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Meet our new faculty: Khalil Johnson

August 21, 2014

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The following Q&A is part of a series created by the college dean’s office to introduce new faculty. Get to know Khalil Johnson, Lewis & Clark’s 2014-15 postdoctoral fellow in Native American history and history of the American West, in the interview below.

Education: Ph.D. (2015, anticipated) in American studies and African American studies, Yale University; B.A. (2005) in English literature, University of Georgia

Research and teaching interests: My scholarship and teaching draw connections across lines of racial, ethnic, geographic, and national difference. I’m interested in 19th- and 20th-century U.S. history, relational ethnic studies, music, and alterity.

What most excites you about joining the Lewis & Clark community?

I’m absolutely thrilled by the opportunity to engage students in the history of Indigenous North America and the contentious and ongoing story of colonialism in the United States. I’m eager to learn more about my colleagues’ research projects and hope to glean best practices for improving my instruction and scholarship. And after three years of research and dissertation writing fellowships, I’m especially happy that I will be completing my dissertation on such a gorgeous campus and in a structured, intellectually rigorous environment.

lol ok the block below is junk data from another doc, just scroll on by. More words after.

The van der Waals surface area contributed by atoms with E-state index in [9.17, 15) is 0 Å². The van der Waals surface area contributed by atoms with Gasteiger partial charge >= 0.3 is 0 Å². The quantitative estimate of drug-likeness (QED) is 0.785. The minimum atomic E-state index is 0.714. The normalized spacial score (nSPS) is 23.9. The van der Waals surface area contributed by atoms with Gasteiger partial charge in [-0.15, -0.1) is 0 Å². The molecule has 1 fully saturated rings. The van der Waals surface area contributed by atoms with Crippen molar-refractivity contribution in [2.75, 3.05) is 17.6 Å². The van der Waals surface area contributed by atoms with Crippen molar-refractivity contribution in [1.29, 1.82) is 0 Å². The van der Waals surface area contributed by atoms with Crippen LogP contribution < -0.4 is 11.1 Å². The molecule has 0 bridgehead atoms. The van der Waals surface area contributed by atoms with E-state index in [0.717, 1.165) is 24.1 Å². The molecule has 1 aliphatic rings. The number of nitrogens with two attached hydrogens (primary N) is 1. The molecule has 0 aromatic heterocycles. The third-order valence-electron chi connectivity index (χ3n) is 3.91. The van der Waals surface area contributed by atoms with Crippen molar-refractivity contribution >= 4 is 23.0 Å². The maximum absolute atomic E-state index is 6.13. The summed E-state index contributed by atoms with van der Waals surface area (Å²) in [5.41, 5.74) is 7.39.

Describe the current trajectory of your scholarly research.

My project explores the stories of several hundred African American teachers and their students in reservation boarding schools during the Civil Rights era, probing questions concerning race and subjugation; the nature of sovereignty, citizenship, and state power; and the tension between competition and collaboration in interethnic campaigns for equality and civil rights. I’m also at work on an article drawn from my dissertation research about Thomas Jesse Jones, the educational director of the Phelps-Stokes Fund and a key figure in the “cultural adjustment” movement, which offered a solution to the problem of black citizenship in the colonial world by suggesting that African Americans, Native Americans, and African colonial subjects could retain certain aspects of their culture so long as they conformed to the behavioral mores and demands of the state.

What kind of hobbies or special activities do you enjoy outside of work?

I’ve really enjoyed exploring Portland this summer, either by bike or on foot with my dog, Xochi. In general I dig listening to music, making thematic “mix-tapes,” running, cooking, and tending to houseplants.  And on the rare occasion when I’m not working on writing, I enjoy photography and creating music on my computer.

What were your childhood goals/aspirations?

I’ve always wanted to change the world.

What are you listening to in your car right now?

A mix CD I made called “The Bull of Heaven.” It’s inspired by the Epic of Gilgamesh and the Star Trek: The Next Generation episode “Darmok.” The track list includes songs from Katy Parry, Tame Impala, Led Zeppelin, and Simon and Garfunkel.

What was your favorite childhood story?

Douglas Adams’ The Hitchhiker’s Guide to the Galaxy series was my favorite story when I was a child. My favorite children’s story would be the J.K. Rowling’s Harry Potter series, which I read the summer of my first year in graduate school. My favorite story about childhood is John Steinbeck’s East of Eden.

History Department